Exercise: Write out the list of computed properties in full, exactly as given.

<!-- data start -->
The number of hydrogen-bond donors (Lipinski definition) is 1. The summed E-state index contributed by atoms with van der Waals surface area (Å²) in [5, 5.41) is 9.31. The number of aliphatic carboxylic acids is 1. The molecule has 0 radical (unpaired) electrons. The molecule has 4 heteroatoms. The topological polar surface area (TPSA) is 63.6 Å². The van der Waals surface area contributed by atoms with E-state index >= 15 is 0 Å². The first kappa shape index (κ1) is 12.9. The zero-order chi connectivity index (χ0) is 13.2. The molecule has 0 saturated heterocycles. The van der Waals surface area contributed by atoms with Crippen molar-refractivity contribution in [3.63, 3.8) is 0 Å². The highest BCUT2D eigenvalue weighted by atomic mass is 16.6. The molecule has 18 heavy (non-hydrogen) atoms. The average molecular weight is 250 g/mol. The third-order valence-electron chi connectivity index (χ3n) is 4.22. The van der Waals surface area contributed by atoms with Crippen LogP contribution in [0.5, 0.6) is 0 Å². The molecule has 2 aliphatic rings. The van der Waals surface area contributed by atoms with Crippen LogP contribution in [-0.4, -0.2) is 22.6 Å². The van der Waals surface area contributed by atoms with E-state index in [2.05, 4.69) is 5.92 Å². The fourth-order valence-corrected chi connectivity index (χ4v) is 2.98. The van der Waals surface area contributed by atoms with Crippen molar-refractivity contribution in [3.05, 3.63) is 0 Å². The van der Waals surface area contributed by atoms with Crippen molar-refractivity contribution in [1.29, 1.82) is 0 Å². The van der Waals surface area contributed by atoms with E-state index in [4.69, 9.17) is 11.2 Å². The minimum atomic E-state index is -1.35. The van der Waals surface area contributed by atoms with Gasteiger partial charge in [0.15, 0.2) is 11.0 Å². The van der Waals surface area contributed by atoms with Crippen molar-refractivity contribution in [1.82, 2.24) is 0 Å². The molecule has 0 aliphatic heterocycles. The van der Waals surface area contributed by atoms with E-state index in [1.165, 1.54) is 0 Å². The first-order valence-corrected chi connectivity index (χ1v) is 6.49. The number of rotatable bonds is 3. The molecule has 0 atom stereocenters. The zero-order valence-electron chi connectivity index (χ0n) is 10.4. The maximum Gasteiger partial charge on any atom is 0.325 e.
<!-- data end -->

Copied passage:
The number of hydrogen-bond donors (Lipinski definition) is 1. The summed E-state index contributed by atoms with van der Waals surface area (Å²) in [5, 5.41) is 9.31. The number of aliphatic carboxylic acids is 1. The molecule has 0 radical (unpaired) electrons. The molecule has 4 heteroatoms. The topological polar surface area (TPSA) is 63.6 Å². The van der Waals surface area contributed by atoms with E-state index >= 15 is 0 Å². The first kappa shape index (κ1) is 12.9. The zero-order chi connectivity index (χ0) is 13.2. The molecule has 0 saturated heterocycles. The van der Waals surface area contributed by atoms with Crippen molar-refractivity contribution in [3.63, 3.8) is 0 Å². The highest BCUT2D eigenvalue weighted by atomic mass is 16.6. The molecule has 18 heavy (non-hydrogen) atoms. The average molecular weight is 250 g/mol. The third-order valence-electron chi connectivity index (χ3n) is 4.22. The van der Waals surface area contributed by atoms with Crippen LogP contribution in [0.5, 0.6) is 0 Å². The molecule has 2 aliphatic rings. The van der Waals surface area contributed by atoms with Crippen LogP contribution in [-0.4, -0.2) is 22.6 Å². The van der Waals surface area contributed by atoms with E-state index in [2.05, 4.69) is 5.92 Å². The fourth-order valence-corrected chi connectivity index (χ4v) is 2.98. The van der Waals surface area contributed by atoms with Crippen molar-refractivity contribution in [3.05, 3.63) is 0 Å². The van der Waals surface area contributed by atoms with Crippen molar-refractivity contribution in [1.29, 1.82) is 0 Å². The van der Waals surface area contributed by atoms with E-state index in [4.69, 9.17) is 11.2 Å². The minimum atomic E-state index is -1.35. The van der Waals surface area contributed by atoms with Gasteiger partial charge in [0.15, 0.2) is 11.0 Å². The van der Waals surface area contributed by atoms with Crippen molar-refractivity contribution in [1.82, 2.24) is 0 Å². The molecule has 0 aliphatic heterocycles. The van der Waals surface area contributed by atoms with E-state index in [1.165, 1.54) is 0 Å². The first-order valence-corrected chi connectivity index (χ1v) is 6.49. The number of rotatable bonds is 3. The molecule has 0 atom stereocenters. The zero-order valence-electron chi connectivity index (χ0n) is 10.4. The maximum Gasteiger partial charge on any atom is 0.325 e.